2011 Buell Oral History Prize

2011 Buell Oral History Prize


The Buell Center Fellowship, an annual award for historical research on the built environment within or between the fields of architecture, urban history, and landscape, was developed by The Temple Hoyne Buell Center for the Study of American Architecture in coordination with Columbia University’s Center for Oral History and the Avery Architectural and Fine Arts Library.  


Up to three awards, between $3,000 and $5,000, are given annually for the purposes of carrying out primary research in conjunction with a scholarly research project at the advanced graduate level. Interdisciplinary or comparative work on the Americas is especially encouraged, and special consideration is given for projects that include an oral history component. Applicants must be full-time Columbia University students at the time of the award's distribution.


Recipients: Ayala Levin, Albert José-Antonio Lopez, Daniel Talesnik


Ayala Levin, PhD Candidate in Architecture History and Theory 2015, Columbia University GSAPP
Exporting Zionism: Architectural Modernism in Israeli-African Technical Cooperation, 1958-1973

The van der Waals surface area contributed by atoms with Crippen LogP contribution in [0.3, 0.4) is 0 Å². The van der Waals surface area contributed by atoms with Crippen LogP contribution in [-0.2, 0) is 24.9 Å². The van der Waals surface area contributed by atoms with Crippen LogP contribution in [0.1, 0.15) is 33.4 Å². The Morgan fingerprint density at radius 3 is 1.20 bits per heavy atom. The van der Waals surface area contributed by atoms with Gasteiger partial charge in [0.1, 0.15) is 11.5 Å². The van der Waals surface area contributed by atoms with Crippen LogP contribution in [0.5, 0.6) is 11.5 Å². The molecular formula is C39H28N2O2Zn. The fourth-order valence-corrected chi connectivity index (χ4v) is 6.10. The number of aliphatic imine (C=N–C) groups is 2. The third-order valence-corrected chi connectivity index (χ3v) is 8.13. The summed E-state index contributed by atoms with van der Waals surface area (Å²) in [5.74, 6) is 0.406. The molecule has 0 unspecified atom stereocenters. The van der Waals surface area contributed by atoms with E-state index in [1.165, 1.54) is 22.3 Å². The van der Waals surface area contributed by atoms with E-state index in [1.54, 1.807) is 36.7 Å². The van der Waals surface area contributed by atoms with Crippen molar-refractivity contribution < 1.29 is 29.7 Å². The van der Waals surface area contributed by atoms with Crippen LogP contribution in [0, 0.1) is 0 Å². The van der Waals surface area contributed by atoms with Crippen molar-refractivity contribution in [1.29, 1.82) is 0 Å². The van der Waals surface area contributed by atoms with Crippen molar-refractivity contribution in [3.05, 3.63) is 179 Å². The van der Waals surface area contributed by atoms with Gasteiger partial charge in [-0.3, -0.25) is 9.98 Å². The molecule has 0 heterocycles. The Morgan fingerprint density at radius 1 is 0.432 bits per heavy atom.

This dissertation explores Israeli architectural and construction aid in the 1960s – “the African decade” – when the majority of sub-Saharan African states gained independence from colonial rule. In the Cold War competition over development, Israel distinguished its aid by alleging a postcolonial status, similar geography, and a shared history of racial oppression to alleviate fears of neocolonial infiltration. I critically examine how Israel presented itself as a model for rapid development more applicable to African states than the West, and how the architects negotiated their professional practice in relation to the Israeli Foreign Ministry agendas, the African commissioners' expectations, and the international disciplinary discourse on modern architecture. I argue that while architectural modernism was promoted in the West as the International Style, Israeli architects translated it to the African context by imbuing it with nation-building qualities such as national cohesion, labor mobilization, skill acquisition and population dispersal. Based on their labor-Zionism settler-colonial experience, as well as criticisms of the mass construction undertaken in Israel in its first decade, the architects diverged from technocratic "high modernism" to accommodate the needs of African weak governments.